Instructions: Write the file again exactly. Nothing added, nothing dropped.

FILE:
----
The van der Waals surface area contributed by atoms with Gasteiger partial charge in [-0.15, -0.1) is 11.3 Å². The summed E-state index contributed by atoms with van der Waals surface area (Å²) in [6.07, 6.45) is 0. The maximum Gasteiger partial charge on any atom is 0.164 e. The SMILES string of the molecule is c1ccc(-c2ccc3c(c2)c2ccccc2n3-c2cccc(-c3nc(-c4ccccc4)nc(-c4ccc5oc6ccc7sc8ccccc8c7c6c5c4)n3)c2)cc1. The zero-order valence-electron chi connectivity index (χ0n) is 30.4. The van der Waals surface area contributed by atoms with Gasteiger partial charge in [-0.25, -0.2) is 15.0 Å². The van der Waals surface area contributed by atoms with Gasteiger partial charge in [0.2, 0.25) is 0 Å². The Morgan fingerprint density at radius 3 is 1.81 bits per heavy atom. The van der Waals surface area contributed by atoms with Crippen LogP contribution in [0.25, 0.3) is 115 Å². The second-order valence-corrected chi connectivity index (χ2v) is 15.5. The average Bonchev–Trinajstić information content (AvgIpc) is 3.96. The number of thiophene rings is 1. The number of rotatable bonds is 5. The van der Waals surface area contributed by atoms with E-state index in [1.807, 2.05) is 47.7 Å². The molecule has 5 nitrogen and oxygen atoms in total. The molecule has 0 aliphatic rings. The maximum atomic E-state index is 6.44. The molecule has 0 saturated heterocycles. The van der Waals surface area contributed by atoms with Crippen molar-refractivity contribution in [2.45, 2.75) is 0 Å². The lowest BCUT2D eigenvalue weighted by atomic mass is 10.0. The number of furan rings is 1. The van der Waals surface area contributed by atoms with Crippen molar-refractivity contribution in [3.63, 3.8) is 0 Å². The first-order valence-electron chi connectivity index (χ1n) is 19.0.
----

The van der Waals surface area contributed by atoms with Gasteiger partial charge in [-0.15, -0.1) is 11.3 Å². The summed E-state index contributed by atoms with van der Waals surface area (Å²) in [6.07, 6.45) is 0. The maximum Gasteiger partial charge on any atom is 0.164 e. The SMILES string of the molecule is c1ccc(-c2ccc3c(c2)c2ccccc2n3-c2cccc(-c3nc(-c4ccccc4)nc(-c4ccc5oc6ccc7sc8ccccc8c7c6c5c4)n3)c2)cc1. The zero-order valence-electron chi connectivity index (χ0n) is 30.4. The van der Waals surface area contributed by atoms with Gasteiger partial charge in [-0.25, -0.2) is 15.0 Å². The van der Waals surface area contributed by atoms with Gasteiger partial charge in [0.2, 0.25) is 0 Å². The Morgan fingerprint density at radius 3 is 1.81 bits per heavy atom. The van der Waals surface area contributed by atoms with Crippen LogP contribution in [0.25, 0.3) is 115 Å². The second-order valence-corrected chi connectivity index (χ2v) is 15.5. The average Bonchev–Trinajstić information content (AvgIpc) is 3.96. The number of thiophene rings is 1. The number of rotatable bonds is 5. The van der Waals surface area contributed by atoms with E-state index in [1.807, 2.05) is 47.7 Å². The molecule has 5 nitrogen and oxygen atoms in total. The molecule has 0 aliphatic rings. The maximum atomic E-state index is 6.44. The molecule has 0 saturated heterocycles. The van der Waals surface area contributed by atoms with Crippen molar-refractivity contribution in [2.45, 2.75) is 0 Å². The lowest BCUT2D eigenvalue weighted by atomic mass is 10.0. The number of furan rings is 1. The van der Waals surface area contributed by atoms with Crippen molar-refractivity contribution in [3.63, 3.8) is 0 Å². The first-order valence-electron chi connectivity index (χ1n) is 19.0.